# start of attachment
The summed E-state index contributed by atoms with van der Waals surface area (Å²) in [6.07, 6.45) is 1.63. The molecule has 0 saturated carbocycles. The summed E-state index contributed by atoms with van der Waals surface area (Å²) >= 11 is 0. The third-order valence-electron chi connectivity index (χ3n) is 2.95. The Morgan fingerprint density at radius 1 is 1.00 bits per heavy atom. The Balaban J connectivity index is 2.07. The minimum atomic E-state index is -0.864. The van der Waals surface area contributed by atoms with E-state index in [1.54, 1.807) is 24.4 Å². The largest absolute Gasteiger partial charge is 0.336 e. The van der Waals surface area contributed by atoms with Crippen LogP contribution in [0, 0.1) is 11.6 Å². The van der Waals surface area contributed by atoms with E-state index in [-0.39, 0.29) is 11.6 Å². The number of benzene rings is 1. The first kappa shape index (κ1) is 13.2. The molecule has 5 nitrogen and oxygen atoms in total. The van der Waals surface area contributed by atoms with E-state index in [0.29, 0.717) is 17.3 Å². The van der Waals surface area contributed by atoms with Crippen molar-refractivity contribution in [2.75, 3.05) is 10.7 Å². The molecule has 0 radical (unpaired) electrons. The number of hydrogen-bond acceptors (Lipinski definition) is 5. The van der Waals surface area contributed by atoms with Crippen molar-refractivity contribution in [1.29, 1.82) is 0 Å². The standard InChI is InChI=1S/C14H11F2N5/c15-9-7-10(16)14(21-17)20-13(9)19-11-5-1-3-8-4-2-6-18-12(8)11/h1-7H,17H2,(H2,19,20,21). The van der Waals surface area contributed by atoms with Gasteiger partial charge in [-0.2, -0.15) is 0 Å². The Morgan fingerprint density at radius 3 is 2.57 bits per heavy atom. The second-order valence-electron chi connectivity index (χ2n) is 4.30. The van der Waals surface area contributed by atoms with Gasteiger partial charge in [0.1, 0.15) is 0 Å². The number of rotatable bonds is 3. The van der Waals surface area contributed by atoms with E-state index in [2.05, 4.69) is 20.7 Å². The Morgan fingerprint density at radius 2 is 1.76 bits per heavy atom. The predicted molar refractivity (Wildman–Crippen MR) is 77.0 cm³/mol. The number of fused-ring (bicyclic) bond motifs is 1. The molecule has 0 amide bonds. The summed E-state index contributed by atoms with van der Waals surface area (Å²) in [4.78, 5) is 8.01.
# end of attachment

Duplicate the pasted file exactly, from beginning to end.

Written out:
The summed E-state index contributed by atoms with van der Waals surface area (Å²) in [6.07, 6.45) is 1.63. The molecule has 0 saturated carbocycles. The summed E-state index contributed by atoms with van der Waals surface area (Å²) >= 11 is 0. The third-order valence-electron chi connectivity index (χ3n) is 2.95. The Morgan fingerprint density at radius 1 is 1.00 bits per heavy atom. The Balaban J connectivity index is 2.07. The minimum atomic E-state index is -0.864. The van der Waals surface area contributed by atoms with E-state index in [1.54, 1.807) is 24.4 Å². The largest absolute Gasteiger partial charge is 0.336 e. The van der Waals surface area contributed by atoms with Crippen LogP contribution in [0, 0.1) is 11.6 Å². The van der Waals surface area contributed by atoms with E-state index in [-0.39, 0.29) is 11.6 Å². The number of benzene rings is 1. The first kappa shape index (κ1) is 13.2. The molecule has 5 nitrogen and oxygen atoms in total. The van der Waals surface area contributed by atoms with E-state index in [0.29, 0.717) is 17.3 Å². The van der Waals surface area contributed by atoms with Crippen molar-refractivity contribution in [2.75, 3.05) is 10.7 Å². The molecule has 0 radical (unpaired) electrons. The number of hydrogen-bond acceptors (Lipinski definition) is 5. The van der Waals surface area contributed by atoms with Crippen molar-refractivity contribution in [1.29, 1.82) is 0 Å². The standard InChI is InChI=1S/C14H11F2N5/c15-9-7-10(16)14(21-17)20-13(9)19-11-5-1-3-8-4-2-6-18-12(8)11/h1-7H,17H2,(H2,19,20,21). The van der Waals surface area contributed by atoms with Gasteiger partial charge in [-0.2, -0.15) is 0 Å². The Morgan fingerprint density at radius 3 is 2.57 bits per heavy atom. The second-order valence-electron chi connectivity index (χ2n) is 4.30. The van der Waals surface area contributed by atoms with Gasteiger partial charge in [0.1, 0.15) is 0 Å². The number of rotatable bonds is 3. The van der Waals surface area contributed by atoms with E-state index in [2.05, 4.69) is 20.7 Å². The Morgan fingerprint density at radius 2 is 1.76 bits per heavy atom. The predicted molar refractivity (Wildman–Crippen MR) is 77.0 cm³/mol. The number of fused-ring (bicyclic) bond motifs is 1. The molecule has 0 amide bonds. The summed E-state index contributed by atoms with van der Waals surface area (Å²) in [4.78, 5) is 8.01.